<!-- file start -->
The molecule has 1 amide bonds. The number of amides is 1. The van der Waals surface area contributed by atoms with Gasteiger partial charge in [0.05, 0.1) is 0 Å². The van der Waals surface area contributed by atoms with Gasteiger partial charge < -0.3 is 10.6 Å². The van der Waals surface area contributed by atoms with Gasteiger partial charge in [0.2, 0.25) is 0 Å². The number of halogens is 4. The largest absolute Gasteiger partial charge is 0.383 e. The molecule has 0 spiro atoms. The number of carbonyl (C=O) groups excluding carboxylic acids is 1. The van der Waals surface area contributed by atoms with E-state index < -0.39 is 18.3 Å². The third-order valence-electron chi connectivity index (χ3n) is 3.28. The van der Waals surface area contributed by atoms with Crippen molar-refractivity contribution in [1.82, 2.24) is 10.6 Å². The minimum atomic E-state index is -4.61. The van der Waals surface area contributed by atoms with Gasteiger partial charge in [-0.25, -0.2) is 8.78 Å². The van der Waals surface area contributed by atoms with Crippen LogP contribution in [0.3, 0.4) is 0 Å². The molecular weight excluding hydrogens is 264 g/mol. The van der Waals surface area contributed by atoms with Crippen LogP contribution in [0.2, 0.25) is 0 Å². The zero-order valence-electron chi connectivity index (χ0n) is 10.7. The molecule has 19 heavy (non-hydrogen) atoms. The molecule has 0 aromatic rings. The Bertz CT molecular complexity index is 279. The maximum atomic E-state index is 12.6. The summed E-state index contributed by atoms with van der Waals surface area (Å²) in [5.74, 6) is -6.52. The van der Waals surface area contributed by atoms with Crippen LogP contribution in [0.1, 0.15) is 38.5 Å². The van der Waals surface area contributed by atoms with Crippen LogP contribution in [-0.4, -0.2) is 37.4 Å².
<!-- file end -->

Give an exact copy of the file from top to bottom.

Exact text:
The molecule has 1 amide bonds. The number of amides is 1. The van der Waals surface area contributed by atoms with Gasteiger partial charge in [0.05, 0.1) is 0 Å². The van der Waals surface area contributed by atoms with Gasteiger partial charge < -0.3 is 10.6 Å². The van der Waals surface area contributed by atoms with Gasteiger partial charge in [0.2, 0.25) is 0 Å². The number of halogens is 4. The largest absolute Gasteiger partial charge is 0.383 e. The molecule has 0 spiro atoms. The number of carbonyl (C=O) groups excluding carboxylic acids is 1. The van der Waals surface area contributed by atoms with E-state index < -0.39 is 18.3 Å². The third-order valence-electron chi connectivity index (χ3n) is 3.28. The van der Waals surface area contributed by atoms with Crippen molar-refractivity contribution in [1.82, 2.24) is 10.6 Å². The minimum atomic E-state index is -4.61. The van der Waals surface area contributed by atoms with Gasteiger partial charge in [-0.25, -0.2) is 8.78 Å². The van der Waals surface area contributed by atoms with Crippen LogP contribution in [0.3, 0.4) is 0 Å². The molecular weight excluding hydrogens is 264 g/mol. The van der Waals surface area contributed by atoms with Crippen LogP contribution in [0.2, 0.25) is 0 Å². The zero-order valence-electron chi connectivity index (χ0n) is 10.7. The molecule has 19 heavy (non-hydrogen) atoms. The molecule has 0 aromatic rings. The Bertz CT molecular complexity index is 279. The maximum atomic E-state index is 12.6. The summed E-state index contributed by atoms with van der Waals surface area (Å²) in [5.74, 6) is -6.52. The van der Waals surface area contributed by atoms with Crippen LogP contribution in [0.1, 0.15) is 38.5 Å². The van der Waals surface area contributed by atoms with Crippen LogP contribution in [-0.4, -0.2) is 37.4 Å².